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United States v. Wilson Williams Inc.
decided: April 27, 1960.
UNITED STATES OF AMERICA, PLAINTIFF-APPELLEE,
WILSON WILLIAMS, INC. AND JACK ELLIOTT, DEFENDANTS-APPELLANTS.
Before LUMBARD, Chief Judge, SWAN and CLARK, Circuit Judges.
The single question presented by this appeal is whether the district court properly exercised its discretion in enjoining, pendente lite, Wilson Williams, Inc. and its president, Jack Elliott, from distributing in interstate commerce a drug called R.X.-120 accompanied by any written, printed or graphic matter representing that the drug is capable of causing loss of weight without special diet, and other representations which the government claimed to be false. We find ample support for Judge Murphy's decision and, accordingly, we affirm the order.
The government brought suit under the Federal Food, Drug, and Cosmetic Act, 21 U.S.C.A. § 332(a) alleging that the defendants were distributing in interstate commerce a drug, R.X.-120, which was misbranded in that literature advertising the drug and accompanying the drug contains statements which are "false, misleading and contrary to fact." The complaint also alleged that over ten million R.X.-120 tablets had been ordered by the defendants for distribution in interestate commerce.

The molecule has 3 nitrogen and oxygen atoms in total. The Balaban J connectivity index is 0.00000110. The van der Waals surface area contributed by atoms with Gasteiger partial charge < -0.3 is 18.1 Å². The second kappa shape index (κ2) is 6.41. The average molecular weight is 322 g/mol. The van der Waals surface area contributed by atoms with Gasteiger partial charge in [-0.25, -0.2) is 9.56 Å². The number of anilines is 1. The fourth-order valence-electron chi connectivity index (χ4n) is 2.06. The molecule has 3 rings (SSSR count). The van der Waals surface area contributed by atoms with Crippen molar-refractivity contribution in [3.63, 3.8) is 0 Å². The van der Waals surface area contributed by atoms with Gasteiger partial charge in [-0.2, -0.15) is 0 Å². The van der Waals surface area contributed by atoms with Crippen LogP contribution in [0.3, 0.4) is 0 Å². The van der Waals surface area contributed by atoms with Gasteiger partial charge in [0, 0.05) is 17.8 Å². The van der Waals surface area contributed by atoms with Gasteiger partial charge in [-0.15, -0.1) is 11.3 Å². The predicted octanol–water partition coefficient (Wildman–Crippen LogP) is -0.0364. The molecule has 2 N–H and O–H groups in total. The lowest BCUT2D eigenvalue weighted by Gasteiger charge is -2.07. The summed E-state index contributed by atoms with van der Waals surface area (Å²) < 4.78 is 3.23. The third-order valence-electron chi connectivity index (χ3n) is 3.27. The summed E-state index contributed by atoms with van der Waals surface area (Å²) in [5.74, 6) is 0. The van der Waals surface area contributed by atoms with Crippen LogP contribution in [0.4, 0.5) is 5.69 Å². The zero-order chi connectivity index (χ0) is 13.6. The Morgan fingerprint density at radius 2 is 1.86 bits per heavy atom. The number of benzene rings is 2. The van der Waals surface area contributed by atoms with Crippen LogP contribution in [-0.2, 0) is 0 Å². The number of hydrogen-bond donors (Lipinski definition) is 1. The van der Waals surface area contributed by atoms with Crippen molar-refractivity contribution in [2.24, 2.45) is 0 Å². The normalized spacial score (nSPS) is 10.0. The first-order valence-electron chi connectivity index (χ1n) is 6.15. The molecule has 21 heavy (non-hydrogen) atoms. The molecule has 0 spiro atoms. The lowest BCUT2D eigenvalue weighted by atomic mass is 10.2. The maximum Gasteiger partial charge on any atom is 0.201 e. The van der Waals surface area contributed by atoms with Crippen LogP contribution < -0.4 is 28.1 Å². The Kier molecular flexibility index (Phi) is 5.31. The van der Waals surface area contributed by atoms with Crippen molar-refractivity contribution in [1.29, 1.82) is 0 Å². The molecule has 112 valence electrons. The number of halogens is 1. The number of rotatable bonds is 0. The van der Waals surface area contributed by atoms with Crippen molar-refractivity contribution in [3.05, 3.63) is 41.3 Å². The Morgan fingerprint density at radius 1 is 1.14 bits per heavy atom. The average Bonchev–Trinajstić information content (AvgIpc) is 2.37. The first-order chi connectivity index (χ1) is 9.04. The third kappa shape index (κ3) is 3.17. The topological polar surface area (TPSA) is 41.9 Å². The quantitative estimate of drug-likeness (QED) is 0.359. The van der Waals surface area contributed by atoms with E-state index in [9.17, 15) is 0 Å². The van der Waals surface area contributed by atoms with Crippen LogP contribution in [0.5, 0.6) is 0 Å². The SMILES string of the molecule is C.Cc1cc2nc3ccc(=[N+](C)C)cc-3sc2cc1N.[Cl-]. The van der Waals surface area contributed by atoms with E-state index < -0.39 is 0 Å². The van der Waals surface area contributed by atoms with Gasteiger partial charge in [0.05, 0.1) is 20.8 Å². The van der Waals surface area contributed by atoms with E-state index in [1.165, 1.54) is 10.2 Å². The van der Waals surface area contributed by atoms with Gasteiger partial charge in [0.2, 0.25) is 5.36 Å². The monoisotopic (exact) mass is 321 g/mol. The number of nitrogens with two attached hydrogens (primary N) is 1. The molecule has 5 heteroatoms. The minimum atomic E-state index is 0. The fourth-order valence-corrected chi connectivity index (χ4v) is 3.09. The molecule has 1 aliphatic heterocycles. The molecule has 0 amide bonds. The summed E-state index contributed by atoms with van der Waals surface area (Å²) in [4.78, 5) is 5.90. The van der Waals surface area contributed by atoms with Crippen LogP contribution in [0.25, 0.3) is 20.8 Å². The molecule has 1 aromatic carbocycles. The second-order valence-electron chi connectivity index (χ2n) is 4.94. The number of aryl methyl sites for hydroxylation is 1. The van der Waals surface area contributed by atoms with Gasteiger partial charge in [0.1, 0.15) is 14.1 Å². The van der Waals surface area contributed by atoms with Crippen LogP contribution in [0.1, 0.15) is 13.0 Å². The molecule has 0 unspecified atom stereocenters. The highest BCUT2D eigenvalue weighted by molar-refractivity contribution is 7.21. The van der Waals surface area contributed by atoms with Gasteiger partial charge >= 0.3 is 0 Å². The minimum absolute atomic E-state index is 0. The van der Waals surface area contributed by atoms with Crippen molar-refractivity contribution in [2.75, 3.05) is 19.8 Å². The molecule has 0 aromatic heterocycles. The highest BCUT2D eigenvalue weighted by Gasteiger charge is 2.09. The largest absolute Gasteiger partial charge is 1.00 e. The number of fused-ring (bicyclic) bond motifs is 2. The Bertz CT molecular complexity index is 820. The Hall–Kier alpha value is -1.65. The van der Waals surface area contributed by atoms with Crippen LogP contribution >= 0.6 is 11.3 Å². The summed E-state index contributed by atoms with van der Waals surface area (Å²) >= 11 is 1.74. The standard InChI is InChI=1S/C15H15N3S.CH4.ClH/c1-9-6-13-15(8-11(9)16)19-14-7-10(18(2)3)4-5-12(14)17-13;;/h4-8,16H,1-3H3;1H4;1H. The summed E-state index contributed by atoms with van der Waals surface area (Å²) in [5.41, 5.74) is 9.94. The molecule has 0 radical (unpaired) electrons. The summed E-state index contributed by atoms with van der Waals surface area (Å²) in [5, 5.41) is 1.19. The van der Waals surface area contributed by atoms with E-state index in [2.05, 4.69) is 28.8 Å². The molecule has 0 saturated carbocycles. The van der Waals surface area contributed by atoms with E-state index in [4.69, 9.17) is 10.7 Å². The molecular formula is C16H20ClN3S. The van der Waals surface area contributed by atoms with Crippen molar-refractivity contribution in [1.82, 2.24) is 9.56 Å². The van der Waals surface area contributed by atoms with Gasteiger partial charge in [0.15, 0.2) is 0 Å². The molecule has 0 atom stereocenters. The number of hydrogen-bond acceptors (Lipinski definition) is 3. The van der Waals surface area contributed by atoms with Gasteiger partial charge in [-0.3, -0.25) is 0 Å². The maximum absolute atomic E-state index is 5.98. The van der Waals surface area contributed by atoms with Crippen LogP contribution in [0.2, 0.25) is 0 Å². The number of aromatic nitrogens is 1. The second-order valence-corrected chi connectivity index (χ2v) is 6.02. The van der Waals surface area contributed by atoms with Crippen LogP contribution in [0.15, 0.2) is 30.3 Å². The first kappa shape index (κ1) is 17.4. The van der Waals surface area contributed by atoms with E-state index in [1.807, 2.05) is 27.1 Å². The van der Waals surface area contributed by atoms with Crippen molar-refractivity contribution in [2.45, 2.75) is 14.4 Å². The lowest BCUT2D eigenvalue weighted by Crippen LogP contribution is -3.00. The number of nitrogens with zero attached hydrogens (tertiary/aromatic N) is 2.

The proof on the government's application for a preliminary injunction overwhelmingly established the government's claims. The printed matter sent through the mails and with the R.X.-120 tablets would lead readers to believe that without any special diet they could lose many pounds in a few days - "9 pounds in 10 days! * * * 18 pounds in 20 days! * * * 27 pounds in 30 days! * * * up to 49 pounds in 8 weeks!" The literature further claimed that the tablets had been released as safe by the United States Government; that until recently the drug could not be purchased without a doctor's prescription; that the drug is a new wonder drug and has received the most extensive clinical testing ever devoted to any drug; and that the drug depresses the appetite and decreases the desire for food. The affidavits of the government's medical experts asserted that the drug does not possess significant appetite depressing properties. That the claims made by the defendants are false and exaggerated is the only conclusion which could be drawn from all the affidavits before the district court. From the record before the district court it was reasonable to conclude that there was every probability that the government would prevail at the trial.
The literature which accompanied the drug constituted a misbranding within the meaning of 21 U.S.C.A. §§ 321 and 352(a). As it also appeared that the defendants had limited resources and might well not be in a position to refund $14 to each purchaser, as promised if the drug did not accomplish the advertised weight loss, it cannot seriously be questioned that it was a proper exercise of discretion for the district court to enjoin the defendants prior to a plenary trial of the issues. Joshua Meier Company, Inc. v. Albany Novelty Manufacturing Co., 2 Cir. 1956, 236 F.2d 144.
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